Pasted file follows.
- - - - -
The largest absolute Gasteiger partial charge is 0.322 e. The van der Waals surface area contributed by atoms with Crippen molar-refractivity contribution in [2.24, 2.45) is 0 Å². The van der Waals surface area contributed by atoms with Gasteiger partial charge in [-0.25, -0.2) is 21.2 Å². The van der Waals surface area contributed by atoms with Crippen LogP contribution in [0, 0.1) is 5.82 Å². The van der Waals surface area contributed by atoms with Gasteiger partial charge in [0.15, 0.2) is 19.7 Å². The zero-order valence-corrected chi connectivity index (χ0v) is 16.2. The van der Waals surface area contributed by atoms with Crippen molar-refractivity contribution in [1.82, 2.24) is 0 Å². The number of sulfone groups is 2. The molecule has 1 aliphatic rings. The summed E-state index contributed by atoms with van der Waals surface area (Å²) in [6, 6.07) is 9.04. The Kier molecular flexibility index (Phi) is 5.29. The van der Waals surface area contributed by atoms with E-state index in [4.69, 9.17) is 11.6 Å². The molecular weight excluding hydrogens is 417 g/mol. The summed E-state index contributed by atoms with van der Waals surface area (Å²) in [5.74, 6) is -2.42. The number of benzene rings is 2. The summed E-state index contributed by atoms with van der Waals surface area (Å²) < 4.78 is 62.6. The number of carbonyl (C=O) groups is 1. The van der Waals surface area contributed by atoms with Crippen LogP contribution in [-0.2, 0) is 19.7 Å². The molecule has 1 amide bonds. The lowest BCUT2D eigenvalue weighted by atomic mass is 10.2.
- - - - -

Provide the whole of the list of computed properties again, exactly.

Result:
The largest absolute Gasteiger partial charge is 0.322 e. The van der Waals surface area contributed by atoms with Crippen molar-refractivity contribution in [2.24, 2.45) is 0 Å². The van der Waals surface area contributed by atoms with Gasteiger partial charge in [-0.25, -0.2) is 21.2 Å². The van der Waals surface area contributed by atoms with Crippen LogP contribution in [0, 0.1) is 5.82 Å². The van der Waals surface area contributed by atoms with Gasteiger partial charge in [0.15, 0.2) is 19.7 Å². The zero-order valence-corrected chi connectivity index (χ0v) is 16.2. The van der Waals surface area contributed by atoms with Crippen molar-refractivity contribution in [1.82, 2.24) is 0 Å². The number of sulfone groups is 2. The molecule has 1 aliphatic rings. The summed E-state index contributed by atoms with van der Waals surface area (Å²) in [6, 6.07) is 9.04. The Kier molecular flexibility index (Phi) is 5.29. The van der Waals surface area contributed by atoms with E-state index in [4.69, 9.17) is 11.6 Å². The molecular weight excluding hydrogens is 417 g/mol. The summed E-state index contributed by atoms with van der Waals surface area (Å²) in [5.74, 6) is -2.42. The number of benzene rings is 2. The summed E-state index contributed by atoms with van der Waals surface area (Å²) < 4.78 is 62.6. The number of carbonyl (C=O) groups is 1. The van der Waals surface area contributed by atoms with Crippen LogP contribution in [-0.2, 0) is 19.7 Å². The molecule has 1 amide bonds. The lowest BCUT2D eigenvalue weighted by atomic mass is 10.2.